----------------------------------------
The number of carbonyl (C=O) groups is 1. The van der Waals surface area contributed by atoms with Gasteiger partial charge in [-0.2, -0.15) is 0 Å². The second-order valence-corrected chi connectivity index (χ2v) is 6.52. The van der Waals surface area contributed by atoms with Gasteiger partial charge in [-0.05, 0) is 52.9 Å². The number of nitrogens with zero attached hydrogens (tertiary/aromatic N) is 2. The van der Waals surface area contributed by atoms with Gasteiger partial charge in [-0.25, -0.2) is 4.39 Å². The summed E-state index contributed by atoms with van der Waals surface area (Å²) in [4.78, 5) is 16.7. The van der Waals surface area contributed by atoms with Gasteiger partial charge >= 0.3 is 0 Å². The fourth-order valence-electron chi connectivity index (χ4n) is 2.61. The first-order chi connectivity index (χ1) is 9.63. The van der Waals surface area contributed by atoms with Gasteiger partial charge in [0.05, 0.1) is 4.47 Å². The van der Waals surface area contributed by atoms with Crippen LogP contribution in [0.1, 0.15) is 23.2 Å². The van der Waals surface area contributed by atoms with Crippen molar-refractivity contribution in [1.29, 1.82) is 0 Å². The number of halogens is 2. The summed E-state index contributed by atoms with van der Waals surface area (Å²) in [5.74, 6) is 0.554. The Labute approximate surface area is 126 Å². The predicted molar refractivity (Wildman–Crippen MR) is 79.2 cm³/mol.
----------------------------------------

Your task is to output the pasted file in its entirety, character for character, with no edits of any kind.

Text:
The number of carbonyl (C=O) groups is 1. The van der Waals surface area contributed by atoms with Gasteiger partial charge in [-0.2, -0.15) is 0 Å². The second-order valence-corrected chi connectivity index (χ2v) is 6.52. The van der Waals surface area contributed by atoms with Gasteiger partial charge in [-0.05, 0) is 52.9 Å². The number of nitrogens with zero attached hydrogens (tertiary/aromatic N) is 2. The van der Waals surface area contributed by atoms with Gasteiger partial charge in [-0.25, -0.2) is 4.39 Å². The summed E-state index contributed by atoms with van der Waals surface area (Å²) in [4.78, 5) is 16.7. The van der Waals surface area contributed by atoms with Gasteiger partial charge >= 0.3 is 0 Å². The fourth-order valence-electron chi connectivity index (χ4n) is 2.61. The first-order chi connectivity index (χ1) is 9.63. The van der Waals surface area contributed by atoms with Gasteiger partial charge in [0.05, 0.1) is 4.47 Å². The van der Waals surface area contributed by atoms with Crippen LogP contribution in [0.1, 0.15) is 23.2 Å². The van der Waals surface area contributed by atoms with Crippen molar-refractivity contribution in [1.29, 1.82) is 0 Å². The number of halogens is 2. The summed E-state index contributed by atoms with van der Waals surface area (Å²) in [5.74, 6) is 0.554. The Labute approximate surface area is 126 Å². The predicted molar refractivity (Wildman–Crippen MR) is 79.2 cm³/mol.